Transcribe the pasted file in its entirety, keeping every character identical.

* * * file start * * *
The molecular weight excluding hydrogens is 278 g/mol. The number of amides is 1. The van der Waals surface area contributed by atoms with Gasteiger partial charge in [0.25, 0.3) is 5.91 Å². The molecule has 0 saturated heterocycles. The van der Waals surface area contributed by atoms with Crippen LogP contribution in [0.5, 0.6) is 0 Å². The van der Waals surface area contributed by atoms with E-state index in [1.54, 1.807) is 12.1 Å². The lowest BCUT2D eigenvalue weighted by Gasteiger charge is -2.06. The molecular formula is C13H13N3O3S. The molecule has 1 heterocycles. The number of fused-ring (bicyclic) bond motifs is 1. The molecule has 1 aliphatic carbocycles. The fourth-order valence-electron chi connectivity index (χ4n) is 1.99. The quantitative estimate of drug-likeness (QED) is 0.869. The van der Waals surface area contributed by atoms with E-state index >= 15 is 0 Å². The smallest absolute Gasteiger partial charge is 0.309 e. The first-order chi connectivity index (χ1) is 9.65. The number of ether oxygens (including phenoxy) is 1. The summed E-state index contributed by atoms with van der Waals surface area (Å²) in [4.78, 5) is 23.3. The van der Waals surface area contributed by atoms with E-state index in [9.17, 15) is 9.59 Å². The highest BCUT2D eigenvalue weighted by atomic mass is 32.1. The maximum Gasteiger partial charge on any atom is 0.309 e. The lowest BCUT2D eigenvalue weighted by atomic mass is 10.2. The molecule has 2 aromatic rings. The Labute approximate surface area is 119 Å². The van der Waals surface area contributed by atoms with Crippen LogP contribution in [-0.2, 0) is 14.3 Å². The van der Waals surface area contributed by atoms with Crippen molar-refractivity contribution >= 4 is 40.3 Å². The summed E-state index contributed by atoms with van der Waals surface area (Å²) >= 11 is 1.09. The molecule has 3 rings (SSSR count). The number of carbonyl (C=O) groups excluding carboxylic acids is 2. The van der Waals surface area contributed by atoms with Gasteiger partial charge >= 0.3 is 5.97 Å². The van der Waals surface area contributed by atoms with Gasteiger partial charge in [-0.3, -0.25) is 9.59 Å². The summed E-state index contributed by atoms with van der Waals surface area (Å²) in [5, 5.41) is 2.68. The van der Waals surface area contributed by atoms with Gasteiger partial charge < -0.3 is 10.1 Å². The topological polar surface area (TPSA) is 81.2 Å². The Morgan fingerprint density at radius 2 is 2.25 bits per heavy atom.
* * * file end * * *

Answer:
The molecular weight excluding hydrogens is 278 g/mol. The number of amides is 1. The van der Waals surface area contributed by atoms with Gasteiger partial charge in [0.25, 0.3) is 5.91 Å². The molecule has 0 saturated heterocycles. The van der Waals surface area contributed by atoms with Crippen LogP contribution in [0.5, 0.6) is 0 Å². The van der Waals surface area contributed by atoms with E-state index in [1.54, 1.807) is 12.1 Å². The lowest BCUT2D eigenvalue weighted by Gasteiger charge is -2.06. The molecular formula is C13H13N3O3S. The molecule has 1 heterocycles. The number of fused-ring (bicyclic) bond motifs is 1. The molecule has 1 aliphatic carbocycles. The fourth-order valence-electron chi connectivity index (χ4n) is 1.99. The quantitative estimate of drug-likeness (QED) is 0.869. The van der Waals surface area contributed by atoms with E-state index >= 15 is 0 Å². The smallest absolute Gasteiger partial charge is 0.309 e. The first-order chi connectivity index (χ1) is 9.65. The number of ether oxygens (including phenoxy) is 1. The summed E-state index contributed by atoms with van der Waals surface area (Å²) in [4.78, 5) is 23.3. The van der Waals surface area contributed by atoms with E-state index in [9.17, 15) is 9.59 Å². The highest BCUT2D eigenvalue weighted by atomic mass is 32.1. The maximum Gasteiger partial charge on any atom is 0.309 e. The lowest BCUT2D eigenvalue weighted by atomic mass is 10.2. The molecule has 2 aromatic rings. The Labute approximate surface area is 119 Å². The van der Waals surface area contributed by atoms with Crippen LogP contribution in [-0.2, 0) is 14.3 Å². The van der Waals surface area contributed by atoms with Crippen molar-refractivity contribution >= 4 is 40.3 Å². The summed E-state index contributed by atoms with van der Waals surface area (Å²) >= 11 is 1.09. The molecule has 3 rings (SSSR count). The number of carbonyl (C=O) groups excluding carboxylic acids is 2. The van der Waals surface area contributed by atoms with Gasteiger partial charge >= 0.3 is 5.97 Å². The van der Waals surface area contributed by atoms with Gasteiger partial charge in [-0.3, -0.25) is 9.59 Å². The summed E-state index contributed by atoms with van der Waals surface area (Å²) in [5, 5.41) is 2.68. The van der Waals surface area contributed by atoms with Gasteiger partial charge < -0.3 is 10.1 Å². The topological polar surface area (TPSA) is 81.2 Å². The Morgan fingerprint density at radius 2 is 2.25 bits per heavy atom.